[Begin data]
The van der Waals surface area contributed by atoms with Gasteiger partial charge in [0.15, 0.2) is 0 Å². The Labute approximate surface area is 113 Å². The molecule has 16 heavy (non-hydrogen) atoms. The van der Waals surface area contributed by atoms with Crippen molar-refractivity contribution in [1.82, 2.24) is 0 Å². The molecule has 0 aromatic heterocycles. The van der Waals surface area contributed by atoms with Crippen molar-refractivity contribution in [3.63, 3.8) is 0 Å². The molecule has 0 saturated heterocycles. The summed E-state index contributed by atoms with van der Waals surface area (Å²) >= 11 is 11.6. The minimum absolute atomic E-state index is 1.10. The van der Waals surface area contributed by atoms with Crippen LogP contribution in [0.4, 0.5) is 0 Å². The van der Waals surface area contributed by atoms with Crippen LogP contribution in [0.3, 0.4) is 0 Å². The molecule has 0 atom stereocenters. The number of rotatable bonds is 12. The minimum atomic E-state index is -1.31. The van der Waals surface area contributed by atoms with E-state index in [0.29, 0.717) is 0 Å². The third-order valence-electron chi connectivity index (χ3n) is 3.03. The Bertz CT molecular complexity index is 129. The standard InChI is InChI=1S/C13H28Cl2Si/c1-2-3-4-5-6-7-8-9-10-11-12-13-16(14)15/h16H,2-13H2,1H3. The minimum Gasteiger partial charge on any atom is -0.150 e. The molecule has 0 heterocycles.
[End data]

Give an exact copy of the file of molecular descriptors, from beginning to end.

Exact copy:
The van der Waals surface area contributed by atoms with Gasteiger partial charge in [0.15, 0.2) is 0 Å². The Labute approximate surface area is 113 Å². The molecule has 16 heavy (non-hydrogen) atoms. The van der Waals surface area contributed by atoms with Crippen molar-refractivity contribution in [1.82, 2.24) is 0 Å². The molecule has 0 aromatic heterocycles. The van der Waals surface area contributed by atoms with Crippen molar-refractivity contribution in [3.63, 3.8) is 0 Å². The molecule has 0 saturated heterocycles. The summed E-state index contributed by atoms with van der Waals surface area (Å²) >= 11 is 11.6. The minimum absolute atomic E-state index is 1.10. The van der Waals surface area contributed by atoms with Crippen LogP contribution in [0.4, 0.5) is 0 Å². The van der Waals surface area contributed by atoms with Crippen LogP contribution in [0.3, 0.4) is 0 Å². The molecule has 0 atom stereocenters. The number of rotatable bonds is 12. The minimum atomic E-state index is -1.31. The van der Waals surface area contributed by atoms with E-state index in [0.29, 0.717) is 0 Å². The third-order valence-electron chi connectivity index (χ3n) is 3.03. The Bertz CT molecular complexity index is 129. The standard InChI is InChI=1S/C13H28Cl2Si/c1-2-3-4-5-6-7-8-9-10-11-12-13-16(14)15/h16H,2-13H2,1H3. The minimum Gasteiger partial charge on any atom is -0.150 e. The molecule has 0 heterocycles.